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District 29 candidates outline priorities

Voters will decide District 29 races for the state Senate and House of Representatives.

early voting set up from 103118.jpg
Area residents will soon be able to vote early for the upcoming election at the Stutsman County Courthouse. Early voting begins Oct. 31 in Stutsman County.
John M. Steiner / The Jamestown Sun file photo
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JAMESTOWN – Voters will decide the District 29 races for the state Senate and House of Representatives when they decide between the Republican incumbents and the Democratic candidates who also have previous experience serving in the Legislature.

Democrat Ben Vig will challenge Sen. Terry Wanzek, R-Jamestown, for the lone Senate seat in District 29. Democrat Charles Linderman will try to steal one of the two House seats in District 29 from Reps. Craig Headland, R-Montpelier, and Don Vigesaa, R-Cooperstown.

Vig, of Sharon, North Dakota, previously served in the House of Representatives during the 2007 and 2009 sessions. Linderman, of Carrington, North Dakota, served in the House of Representatives during the sessions in 1983, 1985, 1987 and 1991.

The District 29 candidates recently outlined their priorities and why voters should elect them.

Senate

Wanzek said he has experience and lots of knowledge about how the Legislature works. He said he’s always felt he’s a reasonable person who tries to use his common sense to make decisions.

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“I’m willing to listen, willing to work hard and learn to try to understand everybody’s position, even try to understand those who I am not in agreement with,” he said.

Terry Wanzek
Sen. Terry Wanzek, R-Jamestown

Being a vice chairman of the Senate Appropriations Committee, he anticipates being in the same position or possibly being the chair of the committee.

Vig previously served on the House Agriculture, Judiciary and Finance and Taxation committees during his time in the Legislature and wants to serve his constituents again.

He said his No. 1 priority is funding the state’s education system. He said the state has been funding K-12 education at 70% for about 10 to 12 years.

“That funding formula at 70%, we are still seeing our mill levies maxed out for property taxes in some of these rural schools,” he said. “If we had state funding levels at 85%, I think we can alleviate that and then still have local participation at 15% for mill levies.”

Vig said another discussion that needs to be held is how the Legacy Fund can be used to fund public education and invest in North Dakotans.

Vig’s next two priorities include increasing salaries of public employees and investing in the state’s infrastructure. He said the Legislature usually provides the salary increase for public employees.

Ben Vig.jpg
Ben Vig
Contributed / Ben Vig

“We always need to be looking out for and protecting our public employees because that’s who’s taking care of our kids and that’s who’s taking care of our public infrastructure,” he said

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He said the state needs to invest in public roads and infrastructure.

“It seems like we are always putting a sealant on some of our rural highways and then the next year, they will be bumpy again,” he said. “So it’s how can we keep working and having good roads, good waterways and good infrastructure across our state.”

Wanzek said his No. 1 issue is managing the state’s finances in an effective and efficient manner to ensure the state’s needs are taken care of and the resources are used wisely. He said he always remembers his grandfather who lived through the Great Depression in the 1930s and almost lost his farm.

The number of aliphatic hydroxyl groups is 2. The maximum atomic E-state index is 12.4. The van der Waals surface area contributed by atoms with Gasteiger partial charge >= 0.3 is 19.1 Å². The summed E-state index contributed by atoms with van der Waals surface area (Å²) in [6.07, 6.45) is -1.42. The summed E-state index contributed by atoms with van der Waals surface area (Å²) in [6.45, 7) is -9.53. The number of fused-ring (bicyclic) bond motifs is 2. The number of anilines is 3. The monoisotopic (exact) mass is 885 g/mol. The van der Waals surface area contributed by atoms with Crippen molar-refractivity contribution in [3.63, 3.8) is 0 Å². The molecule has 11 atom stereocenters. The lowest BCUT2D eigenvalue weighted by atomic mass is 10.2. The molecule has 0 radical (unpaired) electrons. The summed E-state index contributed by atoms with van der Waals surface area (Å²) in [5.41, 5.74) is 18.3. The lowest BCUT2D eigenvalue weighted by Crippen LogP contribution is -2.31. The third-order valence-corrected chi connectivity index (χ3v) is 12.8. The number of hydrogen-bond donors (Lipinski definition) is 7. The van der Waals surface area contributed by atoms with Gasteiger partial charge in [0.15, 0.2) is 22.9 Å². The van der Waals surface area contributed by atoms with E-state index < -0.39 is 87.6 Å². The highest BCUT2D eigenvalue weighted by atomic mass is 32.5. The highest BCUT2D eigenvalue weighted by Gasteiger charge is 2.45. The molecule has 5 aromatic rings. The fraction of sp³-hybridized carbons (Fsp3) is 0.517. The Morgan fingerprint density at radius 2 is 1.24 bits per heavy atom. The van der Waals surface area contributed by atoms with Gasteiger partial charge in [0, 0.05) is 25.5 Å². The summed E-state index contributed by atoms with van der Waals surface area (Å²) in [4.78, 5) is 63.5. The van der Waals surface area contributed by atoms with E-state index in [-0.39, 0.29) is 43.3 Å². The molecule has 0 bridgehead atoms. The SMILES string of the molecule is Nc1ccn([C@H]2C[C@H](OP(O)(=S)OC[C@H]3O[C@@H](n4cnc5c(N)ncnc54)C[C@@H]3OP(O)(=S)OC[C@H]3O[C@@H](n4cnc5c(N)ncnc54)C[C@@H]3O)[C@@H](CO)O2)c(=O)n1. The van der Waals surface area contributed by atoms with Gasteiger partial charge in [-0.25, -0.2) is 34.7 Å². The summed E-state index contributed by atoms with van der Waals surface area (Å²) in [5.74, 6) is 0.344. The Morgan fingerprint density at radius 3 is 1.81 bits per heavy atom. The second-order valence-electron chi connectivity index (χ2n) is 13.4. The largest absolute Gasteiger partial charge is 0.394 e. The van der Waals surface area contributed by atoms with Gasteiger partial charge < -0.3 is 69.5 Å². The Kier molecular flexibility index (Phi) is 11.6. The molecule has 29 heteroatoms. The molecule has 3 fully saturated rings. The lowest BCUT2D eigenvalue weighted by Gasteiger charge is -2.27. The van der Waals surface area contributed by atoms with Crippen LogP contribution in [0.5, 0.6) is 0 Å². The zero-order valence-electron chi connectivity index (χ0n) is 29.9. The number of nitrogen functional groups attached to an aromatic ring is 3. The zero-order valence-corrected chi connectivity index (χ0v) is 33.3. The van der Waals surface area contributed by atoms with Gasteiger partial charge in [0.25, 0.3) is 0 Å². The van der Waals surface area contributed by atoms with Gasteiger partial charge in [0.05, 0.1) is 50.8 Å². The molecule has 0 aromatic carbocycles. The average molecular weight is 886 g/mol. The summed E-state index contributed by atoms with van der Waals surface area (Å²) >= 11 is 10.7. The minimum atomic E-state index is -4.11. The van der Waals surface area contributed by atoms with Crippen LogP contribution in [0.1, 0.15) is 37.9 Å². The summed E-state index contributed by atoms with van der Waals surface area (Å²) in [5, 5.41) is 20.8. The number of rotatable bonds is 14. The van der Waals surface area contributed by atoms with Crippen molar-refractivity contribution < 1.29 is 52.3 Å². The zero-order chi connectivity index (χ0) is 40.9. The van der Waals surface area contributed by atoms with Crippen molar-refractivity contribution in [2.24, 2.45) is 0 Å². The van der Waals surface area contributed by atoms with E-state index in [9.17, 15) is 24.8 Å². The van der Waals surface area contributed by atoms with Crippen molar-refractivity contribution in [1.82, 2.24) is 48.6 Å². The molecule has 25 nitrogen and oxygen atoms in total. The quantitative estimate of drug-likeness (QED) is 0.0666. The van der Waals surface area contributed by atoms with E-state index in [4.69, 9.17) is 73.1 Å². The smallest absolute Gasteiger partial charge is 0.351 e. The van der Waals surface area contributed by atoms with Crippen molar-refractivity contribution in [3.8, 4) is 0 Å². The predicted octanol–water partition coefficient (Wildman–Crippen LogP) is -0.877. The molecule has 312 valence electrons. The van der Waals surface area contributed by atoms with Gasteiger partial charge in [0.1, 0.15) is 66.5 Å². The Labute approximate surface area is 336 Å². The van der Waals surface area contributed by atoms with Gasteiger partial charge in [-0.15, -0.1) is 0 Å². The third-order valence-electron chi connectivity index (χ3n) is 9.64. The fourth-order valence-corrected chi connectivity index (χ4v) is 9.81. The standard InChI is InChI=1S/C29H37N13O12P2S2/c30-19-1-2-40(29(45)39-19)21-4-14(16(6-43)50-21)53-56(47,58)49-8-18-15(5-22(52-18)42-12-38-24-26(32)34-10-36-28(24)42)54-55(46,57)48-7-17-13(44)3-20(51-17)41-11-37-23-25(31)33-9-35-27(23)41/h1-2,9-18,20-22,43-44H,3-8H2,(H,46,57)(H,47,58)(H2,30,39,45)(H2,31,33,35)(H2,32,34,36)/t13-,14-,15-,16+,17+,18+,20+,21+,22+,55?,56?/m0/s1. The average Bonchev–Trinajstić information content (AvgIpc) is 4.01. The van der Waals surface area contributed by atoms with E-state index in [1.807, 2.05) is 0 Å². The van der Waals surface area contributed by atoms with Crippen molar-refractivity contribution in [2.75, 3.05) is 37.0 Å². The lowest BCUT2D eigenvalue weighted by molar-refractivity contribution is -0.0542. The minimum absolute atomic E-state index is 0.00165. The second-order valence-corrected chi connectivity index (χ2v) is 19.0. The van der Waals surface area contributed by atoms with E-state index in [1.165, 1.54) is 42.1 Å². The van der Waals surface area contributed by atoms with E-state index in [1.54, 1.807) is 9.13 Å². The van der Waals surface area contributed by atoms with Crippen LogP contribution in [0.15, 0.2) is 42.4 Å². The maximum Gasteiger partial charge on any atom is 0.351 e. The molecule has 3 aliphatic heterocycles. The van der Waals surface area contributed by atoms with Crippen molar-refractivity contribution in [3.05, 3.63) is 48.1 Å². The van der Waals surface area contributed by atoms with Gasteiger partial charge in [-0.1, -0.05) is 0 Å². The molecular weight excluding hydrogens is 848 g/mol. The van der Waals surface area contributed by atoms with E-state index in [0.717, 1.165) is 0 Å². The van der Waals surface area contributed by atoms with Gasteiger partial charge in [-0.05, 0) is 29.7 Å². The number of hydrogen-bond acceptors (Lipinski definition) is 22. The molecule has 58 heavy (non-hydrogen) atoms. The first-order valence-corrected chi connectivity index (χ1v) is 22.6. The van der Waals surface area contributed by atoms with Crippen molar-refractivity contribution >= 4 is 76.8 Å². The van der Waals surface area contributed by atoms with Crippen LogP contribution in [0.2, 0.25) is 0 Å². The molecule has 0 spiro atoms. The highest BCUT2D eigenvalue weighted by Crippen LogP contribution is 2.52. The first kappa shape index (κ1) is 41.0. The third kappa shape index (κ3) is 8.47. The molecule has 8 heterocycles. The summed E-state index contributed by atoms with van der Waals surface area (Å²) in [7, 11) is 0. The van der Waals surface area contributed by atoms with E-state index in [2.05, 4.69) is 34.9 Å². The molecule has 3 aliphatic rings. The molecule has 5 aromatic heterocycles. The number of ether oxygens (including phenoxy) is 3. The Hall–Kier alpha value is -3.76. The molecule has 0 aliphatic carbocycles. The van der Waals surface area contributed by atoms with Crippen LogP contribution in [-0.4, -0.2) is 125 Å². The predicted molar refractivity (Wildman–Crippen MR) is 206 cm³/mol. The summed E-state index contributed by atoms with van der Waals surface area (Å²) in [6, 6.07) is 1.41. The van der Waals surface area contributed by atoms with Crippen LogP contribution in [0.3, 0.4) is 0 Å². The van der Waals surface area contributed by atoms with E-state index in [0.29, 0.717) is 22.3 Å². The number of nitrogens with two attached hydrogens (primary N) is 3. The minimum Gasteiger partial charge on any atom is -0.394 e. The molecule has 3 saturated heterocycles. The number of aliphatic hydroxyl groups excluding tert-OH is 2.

“I remember him saying, ‘We didn’t get in trouble in the 30s. We got into trouble in the 20s when things were good,’” he said. “So you have to be even more disciplined when times are good in making wise choices so you are prepared if things ever go south again.”

His other two priorities include economic development and improving the state’s infrastructure. He said he is working with other legislators to get a fertilizer plant built in North Dakota. He said the fertilizer prices and input costs for farmers have increased dramatically because fertilizer is purchased from other countries.

“We have all the natural gas from the oil exploration and the state is willing to pay for a natural gas pipeline to come to the east,” he said. “It just makes sense. We have all of this natural gas which can be made into fertilizer and we have a huge agriculture economy that demands a lot of fertilizer so why aren’t we making it in our own backyard?”

He also said he will work hard to find ways to expand tourism and help get the Bison World project off the ground and running. He said a lot of work has been put into the planning of Bison World – a cultural and theme park that would be located on land utilized as pasture for the National Buffalo Museum herd in southwest Jamestown.

“It’s time to talk about how we get it done,” he said.

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House of Representatives

Vigesaa said his leadership experience serving as chair of the House Appropriations Committee during the last two legislative sessions and being assistant majority leader for 10 years will serve him and his constituents well as he will be involved in the big decisions in the Legislature.

Don Vigesaa
Rep. Don Vigesaa, R-Cooperstown
Contributed / Don Vigesaa

He said his top three priorities are spending excess revenue wisely, helping with behavior health initiatives and tackling the child care and workforce issues. With the additional revenue in the state, he said the Legislature needs to be “very judicious” with the money.

“There’s a lot of proposals that have already been floated as far as tax work with property tax and also income tax and I just think that setting the proper priorities with the funds we have is going to be probably my main focus,” he said. “ ... Prioritization is going to be very important. We will have some opportunities to do some things that we normally wouldn’t because of our funding.”